A guest post by Amirhossein Vafa, a doctoral student of Comparative Literature at the University of Sheffield.
“Some prizes are important, and some prizes are just not to be trusted,” says an editor at the esteemed Melville House, Mahmoud Dowlatabadi’s publisher in the United States, in reference to the Iranian author’s recent Jan Michalski Prize. The editor boasts that unlike the Nobel Prize for Literature, for which Dowlatabadi has been considered a number of times, Jan Michalski is not the sort of honor for which “you have to go to Stockholm and see a princess.”
Perhaps, following the editor’s jab at posh literary affairs and exclusive literary standards on both sides of the Atlantic, it would be fair to also remain critical of certain prizes. Namely, those that celebrate literatures from outside the purview of Western Europe and North America as masterpieces of “World Literature.” Whose “world” and what “literatures” might be at stake when we detach a work of art from its cultural and socio-historical reality, and begin to view it from the “West” of a Eurocentric global network — called the world republic of letters?
Of course, Mahmoud Dowlatabadi is not only the recipient of the prestigious Jan Michalski Prize. Born in the small village of Dowlatabad near Sabzevar, he is also one of the foremost novelists of the Persian-speaking world, who is well translated (into English, French, German, Hebrew, and Spanish) and internationally praised for his achievements (here and there).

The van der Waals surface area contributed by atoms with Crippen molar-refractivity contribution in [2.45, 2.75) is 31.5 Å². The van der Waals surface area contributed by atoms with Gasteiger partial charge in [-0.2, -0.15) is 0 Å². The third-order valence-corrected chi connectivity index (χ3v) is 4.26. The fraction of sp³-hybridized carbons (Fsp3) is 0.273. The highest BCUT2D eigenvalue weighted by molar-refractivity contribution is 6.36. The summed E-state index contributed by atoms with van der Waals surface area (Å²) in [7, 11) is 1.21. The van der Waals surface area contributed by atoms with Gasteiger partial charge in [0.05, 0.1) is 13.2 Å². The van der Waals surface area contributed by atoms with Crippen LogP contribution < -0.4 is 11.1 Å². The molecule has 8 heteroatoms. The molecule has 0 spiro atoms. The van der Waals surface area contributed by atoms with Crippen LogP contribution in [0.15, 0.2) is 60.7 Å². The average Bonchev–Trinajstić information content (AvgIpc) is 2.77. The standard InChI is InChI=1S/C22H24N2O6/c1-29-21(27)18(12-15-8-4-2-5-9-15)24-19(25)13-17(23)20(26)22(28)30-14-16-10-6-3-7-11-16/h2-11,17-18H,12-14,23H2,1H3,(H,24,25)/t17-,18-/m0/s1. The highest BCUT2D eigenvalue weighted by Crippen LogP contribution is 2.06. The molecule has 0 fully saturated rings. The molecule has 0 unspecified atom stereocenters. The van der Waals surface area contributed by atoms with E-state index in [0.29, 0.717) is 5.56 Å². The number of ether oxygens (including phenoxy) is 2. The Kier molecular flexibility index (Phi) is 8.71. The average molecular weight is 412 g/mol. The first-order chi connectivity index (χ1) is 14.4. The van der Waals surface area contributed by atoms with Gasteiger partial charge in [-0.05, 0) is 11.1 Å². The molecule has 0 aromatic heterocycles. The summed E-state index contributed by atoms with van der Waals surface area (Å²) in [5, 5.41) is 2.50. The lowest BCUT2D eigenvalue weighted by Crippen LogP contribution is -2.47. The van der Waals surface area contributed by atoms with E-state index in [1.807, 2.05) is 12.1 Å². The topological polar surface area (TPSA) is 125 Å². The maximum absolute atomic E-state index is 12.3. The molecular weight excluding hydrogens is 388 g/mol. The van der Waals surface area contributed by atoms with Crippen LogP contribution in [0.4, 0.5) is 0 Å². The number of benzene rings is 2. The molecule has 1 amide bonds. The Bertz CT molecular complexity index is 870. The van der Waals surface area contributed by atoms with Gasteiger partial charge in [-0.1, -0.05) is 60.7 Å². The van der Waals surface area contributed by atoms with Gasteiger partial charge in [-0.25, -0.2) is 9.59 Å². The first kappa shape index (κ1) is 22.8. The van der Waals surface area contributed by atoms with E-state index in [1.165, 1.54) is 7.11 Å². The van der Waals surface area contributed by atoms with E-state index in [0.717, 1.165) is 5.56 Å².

For those lucky to read him in Persian, Dowlatabadi is the “skillful artisan of words” whose command of Khurasan-i Persian, and mastery of the canonical prose of historian Abu al-Fazl Bayhaqi (b. 385 AH, 995 AD) make him distinctive amongst writers of his generation. On the more contextual level, the “raw force” of his fiction humanizes the repressed and the marginalized without depicting them as either clichéd victims or glorified heroes.
What is more, Dowlatabadi’s corpus is encyclopedic in scope and worldly in ambition. While the social and political landscape of contemporary Iran deeply shapes his work, years of reading treasures of world literatures have broadened his vision. For the diligent reader, Homeric episodes in Missing Soluch give way to Shakespearean monologues in Klidar while echoes of Firdawsi’s epic grandeur permeate both atmospheres.
In addition, significant historical junctures serve as the backdrop of his stories. The plight and struggle of dislocated Kurds in the aftermath of the Second World War in Klidar evolve into the dismantled structure of rural life during the White Revolution of 1960s in Missing Soluch; and the surreal account of the events preceding and following the Revolution of 1979 in The Colonel mutates into the tragic rendition of the Iran-Iraq War during the 1980s in Thirst (forthcoming in English translation).
Finally, against the current of such rural and national watersheds, a wide array of protagonists emerge ranging from partisan nomads like Gul-Muhammad to city dwellers such as the Colonel, marginal masculinities like Soluch to defiant femininities such as Mergan (click here for a complete list of works).